The following comes from an August 27 Angelus article by Julie Schnieders:

It’s back-to-school for Catholic school students throughout the archdiocese. But with busy schedules and ever-increasing demands on administrators and teachers, how do educators make prayer a priority in Catholic schools?

The Tidings spoke to Kevin Baxter, superintendent of Catholic schools for the Archdiocese of Los Angeles and four different principals in archdiocesan schools to find out how they make prayer a priority not only in September, but all school year long.

At La Purisima Concepción Catholic School in Lompoc, the school year began with a morning prayer assembly outside on the school yard led by eighth graders. Parents gathered together with the faculty and staff to pray with the students.

Principal Orlando Leon has brought back an old tradition at La Purisima Concepción School of holding morning prayers outside when churchgoers attend morning Mass.

“People notice us gathered together. Our faith is visible to the community,” Principal Leon said.


Faith and Catholic identity is evident in the school community of St. Brendan’s Catholic school in Los Angeles, too. Principal Sister Maureen O’Connor, CSJ, prays over the student’s backpacks, or as she calls them, their “constant companions,” on the first day of school.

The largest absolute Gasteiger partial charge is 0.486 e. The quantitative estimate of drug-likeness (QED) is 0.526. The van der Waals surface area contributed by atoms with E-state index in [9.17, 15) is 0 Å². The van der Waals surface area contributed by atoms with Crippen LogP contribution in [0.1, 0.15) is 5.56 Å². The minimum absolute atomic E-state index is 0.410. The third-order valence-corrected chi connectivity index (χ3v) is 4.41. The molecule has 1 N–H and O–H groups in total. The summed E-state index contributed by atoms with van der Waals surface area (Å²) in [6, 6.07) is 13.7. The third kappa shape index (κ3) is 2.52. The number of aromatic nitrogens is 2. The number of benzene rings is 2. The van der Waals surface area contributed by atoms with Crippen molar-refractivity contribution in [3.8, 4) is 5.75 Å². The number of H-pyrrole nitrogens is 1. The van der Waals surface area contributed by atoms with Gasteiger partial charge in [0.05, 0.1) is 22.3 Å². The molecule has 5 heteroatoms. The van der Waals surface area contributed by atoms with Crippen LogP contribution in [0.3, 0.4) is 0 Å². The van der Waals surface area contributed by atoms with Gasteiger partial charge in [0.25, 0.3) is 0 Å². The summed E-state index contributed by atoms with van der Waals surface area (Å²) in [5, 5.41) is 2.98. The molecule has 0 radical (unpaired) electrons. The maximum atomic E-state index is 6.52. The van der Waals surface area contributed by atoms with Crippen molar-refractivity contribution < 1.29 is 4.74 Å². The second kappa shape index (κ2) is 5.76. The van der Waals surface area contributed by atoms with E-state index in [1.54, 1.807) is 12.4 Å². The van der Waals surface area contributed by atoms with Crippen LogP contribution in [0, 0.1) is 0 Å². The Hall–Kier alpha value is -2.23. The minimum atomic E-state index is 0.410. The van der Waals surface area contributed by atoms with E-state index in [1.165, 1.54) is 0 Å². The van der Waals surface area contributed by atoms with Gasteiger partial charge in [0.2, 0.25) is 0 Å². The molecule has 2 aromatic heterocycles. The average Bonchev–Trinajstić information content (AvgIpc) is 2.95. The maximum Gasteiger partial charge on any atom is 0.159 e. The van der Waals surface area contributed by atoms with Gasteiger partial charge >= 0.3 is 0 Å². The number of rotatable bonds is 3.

The students hold up their backpacks while being prayed over outside at the school’s first assembly. Once the school year is off and running, the students pray daily in the classroom.

St. Brendan’s even has a commissioner of religious affairs who writes their own weekly prayer to pray with the entire student body. During the Marian month of October, all grades pray the rosary in their classrooms.

“We are very conscious of prayer,” Sister Maureen said.

At St. Philip the Apostle School in Pasadena, Principal Jennifer Ramirez strives to make prayer spontaneous.

“What Catholic school student doesn’t remember class stopping so that they can pray as a siren was heard from the classroom? That is what we want for our students; for prayer to be their first instinct,” Ramirez said.